Lox Groves Prepared As 2015 Storm Season Gets Underway

Loxahatchee Groves has way more trees than people, but its hardy residents are ready to take on any hurricane that dares cross the community’s path.

Loxahatchee Groves Water Control District Administrator Steve Yohe explained that a hurricane preparedness plan was adopted in 1999 that goes through what needs to be accomplished each storm season in order for the area to be prepared.

The plan, he said, provides purpose, authority and direction.

“There is an annual review by staff to identify our strengths and weaknesses, and make sure that we have all of the emergency supplies, such as our generators working correctly, and all the batteries, flashlights and other materials you might anticipate needing after a hurricane,” Yohe said.

In addition, the district stays in close contact with the Palm Beach County Emergency Operations Center, located at the southeast corner of Military Trail and Southern Blvd.

“We here, at our site at the district, are the local emergency operations center. We have ham radio operators,” Yohe said. “We made room and tied them into our tower so that they can communicate with other ham operators and the county’s emergency operations center.”

Yohe said that he is able to log in to the computer system and district employees will radio or call in with what is going on across the community. Reports from the 8,000 acres covered by the LGWCD are added into the computer system and head to the county EOC for its master database.

It is all a process designed to works like a well-oiled machine, in case of an emergency.

Assuming that its building doesn’t suffer major damage during a storm, Yohe said, what really keeps the LGWCD up and running is its giant generator.

“When it is anticipated that everyone else won’t have electricity, we will have electricity, and we’ll be able to have light, air conditioning and computers, and will be able to communicate with the EOC. One of our most important assets is being able to have that generator here at that site,” he said.

Before, during and after a storm, the LGWCD takes on a great deal of responsibility.

“We need to clear the canals and clear the roads as quickly as possible to provide access for drainage and emergency vehicles,” Yohe said. “We’re responsible for 30 miles of canals and 30 miles of roads.”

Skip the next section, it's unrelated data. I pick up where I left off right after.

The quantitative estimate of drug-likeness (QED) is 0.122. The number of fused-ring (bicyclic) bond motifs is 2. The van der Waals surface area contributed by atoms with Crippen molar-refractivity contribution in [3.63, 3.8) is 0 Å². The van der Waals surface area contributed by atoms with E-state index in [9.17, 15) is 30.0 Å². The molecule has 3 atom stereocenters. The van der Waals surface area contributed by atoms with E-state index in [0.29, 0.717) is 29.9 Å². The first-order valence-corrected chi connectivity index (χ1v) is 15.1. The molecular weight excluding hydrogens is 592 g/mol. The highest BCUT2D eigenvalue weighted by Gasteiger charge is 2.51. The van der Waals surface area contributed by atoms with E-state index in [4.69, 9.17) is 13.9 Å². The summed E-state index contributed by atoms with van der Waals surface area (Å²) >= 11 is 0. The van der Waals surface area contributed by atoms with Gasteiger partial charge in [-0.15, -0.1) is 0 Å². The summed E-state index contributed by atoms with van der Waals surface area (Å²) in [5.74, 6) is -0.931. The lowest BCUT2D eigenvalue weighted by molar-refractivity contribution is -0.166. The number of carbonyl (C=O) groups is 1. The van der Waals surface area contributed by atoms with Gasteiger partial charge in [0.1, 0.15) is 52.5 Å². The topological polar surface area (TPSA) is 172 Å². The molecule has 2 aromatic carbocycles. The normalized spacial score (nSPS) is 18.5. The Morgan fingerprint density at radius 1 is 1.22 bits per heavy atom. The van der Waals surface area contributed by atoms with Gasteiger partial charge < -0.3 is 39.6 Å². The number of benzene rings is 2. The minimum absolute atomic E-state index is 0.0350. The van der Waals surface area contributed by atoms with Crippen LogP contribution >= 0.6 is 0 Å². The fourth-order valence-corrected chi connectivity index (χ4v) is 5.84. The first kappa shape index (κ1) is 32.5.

Meanwhile, the Loxahatchee Groves Community Emergency Response Team, or CERT, communicates with the LGWCD and provides additional updates on what is going on in the Groves.

Pat Johnson, a founding member of the Loxahatchee Groves CERT, has been involved since 2007. “We decided early on for us to be able to communicate with each other because of the distances between areas, we’d need to do ham radio,” Johnson said.

Rich Handwerg, Johnson said, was already using ham radios at the time and got Johnson and her husband Ken involved.

Now there are several operators communicating with the LGWCD, the EOC and its own team members. “When we send out a team for search and rescue,” she said, “a ham goes out with each team.”

There are currently 50 ham operators on the roster, with usually 25 to 30 attending the monthly meetings.

“We do a drill every month so we’re ready,” she said. “The first Thursday of every month, we meet at the Palms West Presbyterian Church. In June, we did a triage exercise with a nurse practitioner. In July, we will be setting up a base station. We’re always drilling on something.”

Those drills help keep the CERT and its operators on their toes, and works to help build up a wider team for when an emergency strikes. “If team members come after a storm, they are checking certain regions of Loxahatchee Groves and they bring in that information for who got the hardest hit and where to send help,” Johnson said. “We have to be able to communicate with search teams to know they’re OK.”

So far, the Loxahatchee Groves CERT hasn’t had a major test of the extensive training its residents and leaders work so hard for. They’ve been lucky. This year, a slow season is also predicted, with few storms anticipated.

“We know we’re prepared to help. The role of CERT is to help our community until the first responders can get there. We plan to work closely with the LGWCD. Both will be assessing roads. We can tell each other where it is safe to go and if there are any power lines down,” Johnson said.

To learn more about the Loxahatchee Groves CERT, visit www.loxahatcheegrovesfl.gov and click on “Emergency Preparedness.” There is also emergency preparedness information on the LGWCD web site at www.lgwcd.org.